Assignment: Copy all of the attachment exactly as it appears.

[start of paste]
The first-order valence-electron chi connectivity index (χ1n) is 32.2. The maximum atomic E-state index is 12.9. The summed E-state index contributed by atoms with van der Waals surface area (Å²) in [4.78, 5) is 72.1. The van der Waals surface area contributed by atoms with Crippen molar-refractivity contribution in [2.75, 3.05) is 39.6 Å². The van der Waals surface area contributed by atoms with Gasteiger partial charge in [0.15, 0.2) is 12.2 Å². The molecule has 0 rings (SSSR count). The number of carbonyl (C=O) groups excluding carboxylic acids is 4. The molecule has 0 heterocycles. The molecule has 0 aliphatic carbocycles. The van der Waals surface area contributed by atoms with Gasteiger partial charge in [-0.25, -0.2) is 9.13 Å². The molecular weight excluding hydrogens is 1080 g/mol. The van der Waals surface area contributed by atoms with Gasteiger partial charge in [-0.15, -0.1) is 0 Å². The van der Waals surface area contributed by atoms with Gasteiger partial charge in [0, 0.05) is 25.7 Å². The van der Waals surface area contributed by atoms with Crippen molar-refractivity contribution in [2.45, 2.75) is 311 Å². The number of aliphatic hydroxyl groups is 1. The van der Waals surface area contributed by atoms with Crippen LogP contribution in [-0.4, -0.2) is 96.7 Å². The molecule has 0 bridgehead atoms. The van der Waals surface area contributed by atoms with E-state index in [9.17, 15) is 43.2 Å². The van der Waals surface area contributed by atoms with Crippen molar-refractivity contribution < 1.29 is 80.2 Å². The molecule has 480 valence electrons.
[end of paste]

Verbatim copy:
The first-order valence-electron chi connectivity index (χ1n) is 32.2. The maximum atomic E-state index is 12.9. The summed E-state index contributed by atoms with van der Waals surface area (Å²) in [4.78, 5) is 72.1. The van der Waals surface area contributed by atoms with Crippen molar-refractivity contribution in [2.75, 3.05) is 39.6 Å². The van der Waals surface area contributed by atoms with Gasteiger partial charge in [0.15, 0.2) is 12.2 Å². The molecule has 0 rings (SSSR count). The number of carbonyl (C=O) groups excluding carboxylic acids is 4. The molecule has 0 heterocycles. The molecule has 0 aliphatic carbocycles. The van der Waals surface area contributed by atoms with Gasteiger partial charge in [-0.25, -0.2) is 9.13 Å². The molecular weight excluding hydrogens is 1080 g/mol. The van der Waals surface area contributed by atoms with Gasteiger partial charge in [-0.15, -0.1) is 0 Å². The van der Waals surface area contributed by atoms with Gasteiger partial charge in [0, 0.05) is 25.7 Å². The van der Waals surface area contributed by atoms with Crippen molar-refractivity contribution in [2.45, 2.75) is 311 Å². The number of aliphatic hydroxyl groups is 1. The van der Waals surface area contributed by atoms with Crippen LogP contribution in [-0.4, -0.2) is 96.7 Å². The molecule has 0 bridgehead atoms. The van der Waals surface area contributed by atoms with E-state index in [9.17, 15) is 43.2 Å². The van der Waals surface area contributed by atoms with Crippen molar-refractivity contribution < 1.29 is 80.2 Å². The molecule has 480 valence electrons.